As far as the first three, essentially geographical conditions are concerned, no country – perhaps not even an island state – could be as favourably placed as peninsular India, for the development of maritime power. The next two conditions relate to the commercial enterprise and seagoing proclivities of the populace; and with 11 maritime states and island territories India probably has more seafaring people than the population of most European countries; but more of that later. It is the sixth and last condition, on which we will need to focus our attention rather sharply.

Having seen that the portents are appropriate and propitious for India to redeem her maritime destiny, we have to recognise that there are a number of distinct strands to the logic, which must underpin her endeavours in the maritime domain. It is necessary that we examine (the threats, and opportunities that constitute) these strands and then weave them all together into a cohesive cord.

States & Non-State Actors

For a threat assessment to be objective, it must recognise Lord Palmerston’s dictum about nations having neither permanent friends nor foes, but only permanent interests. An appraisal, divested of sentiment, will therefore show that India and China are going to be competitors for the same strategic space in Asia, and no matter how peaceful their rise or how intense their bilateral trade, a clash of interests cannot be ruled out. It is intriguing, in this context, to note that of her 15 neighbours, China has painstakingly settled land boundaries with all, but stoutly maintained her claim on Arunachal as well as occupation of Aksai Chin.

The sustained transfer of not just conventional arms but also advanced nuclear weapon technology as well as missiles, to Pakistan either directly by China or through the North Korean conduit has no precedent in international relations. In addition, China’s strategy of creating a ring of weapon client states right around India has placed us strategically on the backfoot. This situation is, however, of our own making, because over the years, China has provided sufficient indications of her plans for ‘containment’ of India, which we have disregarded.

It should come as no surprise to us if in the next few years PLA Navy ships and nuclear submarines are put regularly into harbours like Chittagong, Sittwe, Hambantota or Gwadar in our immediate neighbourhood. In pursuit of their grand design, the Chinese are planning or in the process of building container terminals in all these ports.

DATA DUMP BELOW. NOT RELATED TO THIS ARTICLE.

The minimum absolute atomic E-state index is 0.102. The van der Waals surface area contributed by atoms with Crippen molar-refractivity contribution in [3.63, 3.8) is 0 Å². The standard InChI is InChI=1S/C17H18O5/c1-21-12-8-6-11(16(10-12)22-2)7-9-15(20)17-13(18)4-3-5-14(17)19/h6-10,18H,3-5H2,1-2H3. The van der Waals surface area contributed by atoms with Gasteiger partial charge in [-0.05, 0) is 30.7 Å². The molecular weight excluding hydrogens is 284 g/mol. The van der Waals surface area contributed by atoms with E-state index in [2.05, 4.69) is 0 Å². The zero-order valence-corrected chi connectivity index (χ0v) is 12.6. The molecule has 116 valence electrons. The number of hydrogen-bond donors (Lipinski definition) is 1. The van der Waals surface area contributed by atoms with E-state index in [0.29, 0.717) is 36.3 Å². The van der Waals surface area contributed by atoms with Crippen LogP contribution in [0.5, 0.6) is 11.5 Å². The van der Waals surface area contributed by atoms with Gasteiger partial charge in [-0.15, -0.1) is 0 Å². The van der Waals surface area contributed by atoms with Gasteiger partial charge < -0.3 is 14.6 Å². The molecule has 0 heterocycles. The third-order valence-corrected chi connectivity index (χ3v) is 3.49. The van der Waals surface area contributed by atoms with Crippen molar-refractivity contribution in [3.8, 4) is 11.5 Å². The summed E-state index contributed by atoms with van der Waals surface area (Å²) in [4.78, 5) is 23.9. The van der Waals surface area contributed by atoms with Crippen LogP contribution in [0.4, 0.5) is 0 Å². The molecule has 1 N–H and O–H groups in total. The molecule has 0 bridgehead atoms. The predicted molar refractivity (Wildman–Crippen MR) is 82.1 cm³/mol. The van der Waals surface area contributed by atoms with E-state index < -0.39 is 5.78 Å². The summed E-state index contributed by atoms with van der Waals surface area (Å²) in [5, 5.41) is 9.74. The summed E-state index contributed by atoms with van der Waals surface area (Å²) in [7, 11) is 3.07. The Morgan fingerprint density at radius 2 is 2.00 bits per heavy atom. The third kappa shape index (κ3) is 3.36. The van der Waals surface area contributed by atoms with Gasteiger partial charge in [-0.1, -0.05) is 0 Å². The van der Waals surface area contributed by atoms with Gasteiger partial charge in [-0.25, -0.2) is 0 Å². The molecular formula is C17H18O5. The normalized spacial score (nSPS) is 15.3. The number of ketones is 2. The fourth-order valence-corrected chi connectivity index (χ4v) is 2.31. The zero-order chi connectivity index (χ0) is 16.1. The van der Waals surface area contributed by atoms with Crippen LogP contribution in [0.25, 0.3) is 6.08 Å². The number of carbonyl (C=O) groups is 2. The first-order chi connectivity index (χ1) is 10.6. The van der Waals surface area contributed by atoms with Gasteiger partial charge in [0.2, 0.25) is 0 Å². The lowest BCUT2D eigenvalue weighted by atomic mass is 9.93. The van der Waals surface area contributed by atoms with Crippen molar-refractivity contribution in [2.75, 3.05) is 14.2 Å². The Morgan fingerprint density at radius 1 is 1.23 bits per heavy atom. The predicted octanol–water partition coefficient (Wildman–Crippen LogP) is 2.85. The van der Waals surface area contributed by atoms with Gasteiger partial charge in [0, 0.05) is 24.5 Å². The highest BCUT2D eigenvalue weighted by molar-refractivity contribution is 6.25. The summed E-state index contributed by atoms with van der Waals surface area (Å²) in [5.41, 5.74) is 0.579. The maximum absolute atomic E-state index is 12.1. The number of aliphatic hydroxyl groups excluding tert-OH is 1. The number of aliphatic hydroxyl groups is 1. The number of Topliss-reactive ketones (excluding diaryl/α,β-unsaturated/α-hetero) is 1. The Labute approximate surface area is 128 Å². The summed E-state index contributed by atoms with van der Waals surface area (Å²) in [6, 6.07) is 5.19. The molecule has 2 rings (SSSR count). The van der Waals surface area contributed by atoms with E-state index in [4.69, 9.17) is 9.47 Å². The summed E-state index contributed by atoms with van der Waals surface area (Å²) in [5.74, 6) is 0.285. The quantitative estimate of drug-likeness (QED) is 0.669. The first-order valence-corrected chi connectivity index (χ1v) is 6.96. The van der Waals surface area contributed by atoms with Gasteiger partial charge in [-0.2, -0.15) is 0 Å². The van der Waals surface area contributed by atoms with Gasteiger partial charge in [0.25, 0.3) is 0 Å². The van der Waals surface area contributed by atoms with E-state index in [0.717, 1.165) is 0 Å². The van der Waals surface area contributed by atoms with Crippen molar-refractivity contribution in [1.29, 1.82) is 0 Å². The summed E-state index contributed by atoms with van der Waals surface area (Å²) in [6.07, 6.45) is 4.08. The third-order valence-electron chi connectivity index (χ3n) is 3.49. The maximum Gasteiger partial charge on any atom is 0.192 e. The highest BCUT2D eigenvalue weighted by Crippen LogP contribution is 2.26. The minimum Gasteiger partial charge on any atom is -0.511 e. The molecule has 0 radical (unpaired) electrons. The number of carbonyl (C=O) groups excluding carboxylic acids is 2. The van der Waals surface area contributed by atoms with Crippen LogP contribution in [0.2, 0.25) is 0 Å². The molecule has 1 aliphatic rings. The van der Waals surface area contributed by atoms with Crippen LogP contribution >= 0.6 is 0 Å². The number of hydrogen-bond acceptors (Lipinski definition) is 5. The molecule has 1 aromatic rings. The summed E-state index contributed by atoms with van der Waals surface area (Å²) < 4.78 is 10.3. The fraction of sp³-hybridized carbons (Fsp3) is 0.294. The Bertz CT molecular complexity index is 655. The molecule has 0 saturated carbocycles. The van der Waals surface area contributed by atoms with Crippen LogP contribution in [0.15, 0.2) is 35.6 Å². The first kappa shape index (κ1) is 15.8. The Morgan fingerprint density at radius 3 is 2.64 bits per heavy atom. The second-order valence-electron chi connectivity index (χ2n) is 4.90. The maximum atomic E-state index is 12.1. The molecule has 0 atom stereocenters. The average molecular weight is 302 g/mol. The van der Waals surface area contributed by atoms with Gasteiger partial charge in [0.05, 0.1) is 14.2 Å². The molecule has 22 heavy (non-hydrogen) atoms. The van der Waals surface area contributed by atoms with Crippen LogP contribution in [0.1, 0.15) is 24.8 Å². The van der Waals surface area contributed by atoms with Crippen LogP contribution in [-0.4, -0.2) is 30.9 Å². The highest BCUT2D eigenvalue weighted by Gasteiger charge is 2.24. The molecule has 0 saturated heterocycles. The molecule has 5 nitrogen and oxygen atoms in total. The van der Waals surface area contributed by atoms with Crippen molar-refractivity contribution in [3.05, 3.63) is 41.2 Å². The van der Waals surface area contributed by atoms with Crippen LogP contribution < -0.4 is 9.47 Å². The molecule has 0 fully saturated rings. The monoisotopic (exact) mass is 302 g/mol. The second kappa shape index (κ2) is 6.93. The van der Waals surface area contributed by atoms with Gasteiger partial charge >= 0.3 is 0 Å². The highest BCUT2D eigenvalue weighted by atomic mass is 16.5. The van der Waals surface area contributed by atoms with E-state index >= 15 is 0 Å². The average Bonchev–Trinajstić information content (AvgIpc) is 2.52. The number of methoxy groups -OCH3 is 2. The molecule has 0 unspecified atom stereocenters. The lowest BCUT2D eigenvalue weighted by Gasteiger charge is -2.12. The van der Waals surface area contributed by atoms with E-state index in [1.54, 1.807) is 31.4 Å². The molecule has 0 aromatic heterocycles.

By herself, Pakistan may or may not have been able to do much vis-à-vis India, but as China’s surrogate she has received strategic support, and managed to achieve a great deal. And of course the Chinese puppet-masters have manipulated a willing Pakistan brilliantly to checkmate India at minimal cost to themselves.

The seven tons of explosives, which created mayhem in Mumbai in 1993, arrived on our shores by sea. Today, the Golden Crescent and the Golden Triangle on either side of India are the source of financial sustenance for terrorist organisations

Developments post 9/11 have garnered for Pakistan, moral and material support from the USA, and further buttressed the position of her military ruler. As a consequence of this implicit and explicit abetment, Pakistan continues undaunted, to be the nursery of religious fundamentalism and fountainhead of nuclear/missile proliferation.

Moving away from our immediate neighbourhood, we also need to factor into our calculus, the substantive presence of extra-regional powers in the IOR. Friendly they may be, but one should never forget that they are in these waters, not for altruistic motives but specifically to safeguard their perceived national interests; economic and strategic.

Should a conflict of interests ever arise, we must be in no doubt that coercive force will be brought to bear on us. Under such circumstances, we have to be prepared to act in our own self-interest. And we must let neither the Hyde Indo-US Nuclear Energy Act, or any similar document, nor the manifold ‘strategic partnerships’ that we seem to have crafted with other nations ever cloud our vision.